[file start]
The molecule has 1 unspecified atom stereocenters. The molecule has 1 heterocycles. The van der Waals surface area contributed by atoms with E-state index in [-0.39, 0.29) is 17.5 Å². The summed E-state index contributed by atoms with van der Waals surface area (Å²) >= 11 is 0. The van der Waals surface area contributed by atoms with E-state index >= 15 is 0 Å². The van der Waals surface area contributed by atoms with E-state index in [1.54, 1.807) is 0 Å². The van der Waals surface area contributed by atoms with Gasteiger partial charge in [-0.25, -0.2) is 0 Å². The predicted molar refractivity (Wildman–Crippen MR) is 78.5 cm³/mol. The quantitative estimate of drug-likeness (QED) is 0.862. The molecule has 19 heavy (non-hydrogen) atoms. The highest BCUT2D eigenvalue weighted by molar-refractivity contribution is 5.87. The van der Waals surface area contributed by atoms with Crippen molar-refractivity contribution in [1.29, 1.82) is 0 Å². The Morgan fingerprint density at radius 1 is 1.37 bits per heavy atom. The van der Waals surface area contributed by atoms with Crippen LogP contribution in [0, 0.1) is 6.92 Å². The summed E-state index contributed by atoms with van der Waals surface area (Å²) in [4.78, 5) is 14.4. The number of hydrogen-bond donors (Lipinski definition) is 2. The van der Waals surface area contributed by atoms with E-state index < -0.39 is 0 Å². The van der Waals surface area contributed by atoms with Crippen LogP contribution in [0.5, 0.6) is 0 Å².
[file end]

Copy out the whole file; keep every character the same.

The molecule has 1 unspecified atom stereocenters. The molecule has 1 heterocycles. The van der Waals surface area contributed by atoms with E-state index in [-0.39, 0.29) is 17.5 Å². The summed E-state index contributed by atoms with van der Waals surface area (Å²) >= 11 is 0. The van der Waals surface area contributed by atoms with E-state index >= 15 is 0 Å². The van der Waals surface area contributed by atoms with E-state index in [1.54, 1.807) is 0 Å². The van der Waals surface area contributed by atoms with Gasteiger partial charge in [-0.25, -0.2) is 0 Å². The predicted molar refractivity (Wildman–Crippen MR) is 78.5 cm³/mol. The quantitative estimate of drug-likeness (QED) is 0.862. The molecule has 19 heavy (non-hydrogen) atoms. The highest BCUT2D eigenvalue weighted by molar-refractivity contribution is 5.87. The van der Waals surface area contributed by atoms with Crippen molar-refractivity contribution in [1.29, 1.82) is 0 Å². The Morgan fingerprint density at radius 1 is 1.37 bits per heavy atom. The van der Waals surface area contributed by atoms with Crippen LogP contribution in [0, 0.1) is 6.92 Å². The summed E-state index contributed by atoms with van der Waals surface area (Å²) in [4.78, 5) is 14.4. The number of hydrogen-bond donors (Lipinski definition) is 2. The van der Waals surface area contributed by atoms with E-state index < -0.39 is 0 Å². The van der Waals surface area contributed by atoms with Crippen LogP contribution in [0.5, 0.6) is 0 Å².